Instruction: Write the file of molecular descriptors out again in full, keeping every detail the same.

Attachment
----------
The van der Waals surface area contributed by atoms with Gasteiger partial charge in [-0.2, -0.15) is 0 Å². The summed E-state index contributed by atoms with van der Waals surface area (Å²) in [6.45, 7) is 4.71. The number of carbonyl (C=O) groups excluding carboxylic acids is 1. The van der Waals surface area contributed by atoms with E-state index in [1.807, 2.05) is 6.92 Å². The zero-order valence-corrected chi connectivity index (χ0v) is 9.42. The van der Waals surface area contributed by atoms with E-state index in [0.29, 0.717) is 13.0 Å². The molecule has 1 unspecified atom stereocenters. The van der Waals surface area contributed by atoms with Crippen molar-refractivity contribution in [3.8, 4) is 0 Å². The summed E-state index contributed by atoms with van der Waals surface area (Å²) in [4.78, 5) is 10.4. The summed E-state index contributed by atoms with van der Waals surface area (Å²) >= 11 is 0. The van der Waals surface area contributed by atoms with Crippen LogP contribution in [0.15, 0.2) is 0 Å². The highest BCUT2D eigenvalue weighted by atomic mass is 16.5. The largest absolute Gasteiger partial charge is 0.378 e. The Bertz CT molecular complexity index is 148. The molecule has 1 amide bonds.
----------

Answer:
The van der Waals surface area contributed by atoms with Gasteiger partial charge in [-0.2, -0.15) is 0 Å². The summed E-state index contributed by atoms with van der Waals surface area (Å²) in [6.45, 7) is 4.71. The number of carbonyl (C=O) groups excluding carboxylic acids is 1. The van der Waals surface area contributed by atoms with E-state index in [1.807, 2.05) is 6.92 Å². The zero-order valence-corrected chi connectivity index (χ0v) is 9.42. The van der Waals surface area contributed by atoms with E-state index in [0.29, 0.717) is 13.0 Å². The molecule has 1 unspecified atom stereocenters. The van der Waals surface area contributed by atoms with Crippen molar-refractivity contribution in [3.8, 4) is 0 Å². The summed E-state index contributed by atoms with van der Waals surface area (Å²) in [4.78, 5) is 10.4. The summed E-state index contributed by atoms with van der Waals surface area (Å²) >= 11 is 0. The van der Waals surface area contributed by atoms with Crippen LogP contribution in [0.15, 0.2) is 0 Å². The highest BCUT2D eigenvalue weighted by atomic mass is 16.5. The largest absolute Gasteiger partial charge is 0.378 e. The Bertz CT molecular complexity index is 148. The molecule has 1 amide bonds.